Thursday, 7 June 2007
Let’s start by getting one thing clear.
The winner for Howard on the ‘trust’ issue in 2004 was not interest rates or Latham’s character. Howard could only raise doubts about these issues and begin to clawback Labor’s lead when he had raised doubts about a much more important issue, Labor’s commitment to the US alliance. It was the unilateral tone of Latham’s promise to bring troops ‘home by Christmas’ made on Sydney radio in March 2004 that undermined Labor’s campaign. Latham had made the mistake of confusing the unpopularity of Australia’s involvement in the Iraq war with the alliance that made it necessary.
By itself, the interest rates debate had little substance, as there was little real policy difference between the two parties on the issue. Indeed the government goes out of its way to emphasise its lack of control on monetary policy by handing it over to the Reserve Bank. If Latham’s signing of a big ‘cheque’ to promise low interest rates was a meaningless gesture, it was because it was a meaningless debate. Interest rates was merely a way Howard could translate a fundamental concern about Labor’s international policy to the domestic arena.
Of course, things have now moved on. The War on Terror strategy has failed as a means of the US leading the international agenda. How the US can reassert its lead is the primary policy debate in the US political class and the over-riding theme of the US election. There is widespread recognition that the European global warming agenda is gaining ground and that the US needs to respond.
Howard’s problem now is that he has tied himself into an administration that no longer reflects the view of the US political class on either the Democratic or Republican side. This was graphically brought out in February over Howard’s comments on Obama, when Howard showed he was out of touch with the shift in US thinking. It gave the opportunity for a devastating censure by Rudd and it is interesting to see it again. In one of the most effective parliamentary performances in recent years, Rudd signalled to the coalition that the international agenda was now once again up for grabs and to his own side that the long agony was over. For the first time in many years, Labor’s policy is coming back in line with the international order. It is why, whatever issue ends up being the reason people vote, it is climate change that is the critical one in this election.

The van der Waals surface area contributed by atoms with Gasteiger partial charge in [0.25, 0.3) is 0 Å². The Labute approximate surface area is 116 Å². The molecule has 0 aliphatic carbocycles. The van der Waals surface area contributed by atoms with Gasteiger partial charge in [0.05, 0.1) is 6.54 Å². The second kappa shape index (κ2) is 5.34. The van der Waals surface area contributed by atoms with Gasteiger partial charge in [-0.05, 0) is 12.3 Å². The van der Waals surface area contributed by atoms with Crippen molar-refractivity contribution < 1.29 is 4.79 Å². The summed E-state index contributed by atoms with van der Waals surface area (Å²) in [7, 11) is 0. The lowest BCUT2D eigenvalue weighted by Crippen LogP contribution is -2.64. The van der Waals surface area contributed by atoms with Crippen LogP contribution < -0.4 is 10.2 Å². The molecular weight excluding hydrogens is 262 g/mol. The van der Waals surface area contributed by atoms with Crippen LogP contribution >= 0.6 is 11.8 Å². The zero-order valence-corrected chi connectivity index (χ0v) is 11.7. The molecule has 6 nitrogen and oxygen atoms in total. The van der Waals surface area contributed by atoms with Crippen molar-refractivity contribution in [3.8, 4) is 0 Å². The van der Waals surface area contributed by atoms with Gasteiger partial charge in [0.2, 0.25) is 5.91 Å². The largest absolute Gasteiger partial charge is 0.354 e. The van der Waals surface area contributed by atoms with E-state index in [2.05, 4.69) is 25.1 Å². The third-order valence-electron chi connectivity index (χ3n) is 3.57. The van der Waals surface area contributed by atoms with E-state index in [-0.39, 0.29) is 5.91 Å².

The US cannot afford to wait until there is a change in administration to recover lost ground and Bush has been forced to do a U-turn and try to re-take the initiative through a new post-Kyoto treaty. However, his personal association with the previous failed agenda is obviously a barrier as shown by the lack of effectiveness of the US intervention in the G8 meeting in Rostock this week. Howard has no choice but to tack along with Bush’s efforts and will try again at the APEC meeting in Sydney in September to show that he, not Labor, is in line with global trends. However, while Bush himself is struggling, it is unlikely that Howard will succeed.
Howard’s use of the international agenda is what has enabled a politician renowned for duplicity to campaign on trust. It is what has allowed a politician with little policy agenda to appear as one with conviction. It has enabled the survival of a government that was floundering almost from the start, despite the benefits of an opposition that had lost its historical role. But things change.
Posted by The Piping Shrike on Thursday, 7 June 2007.Filed under International relations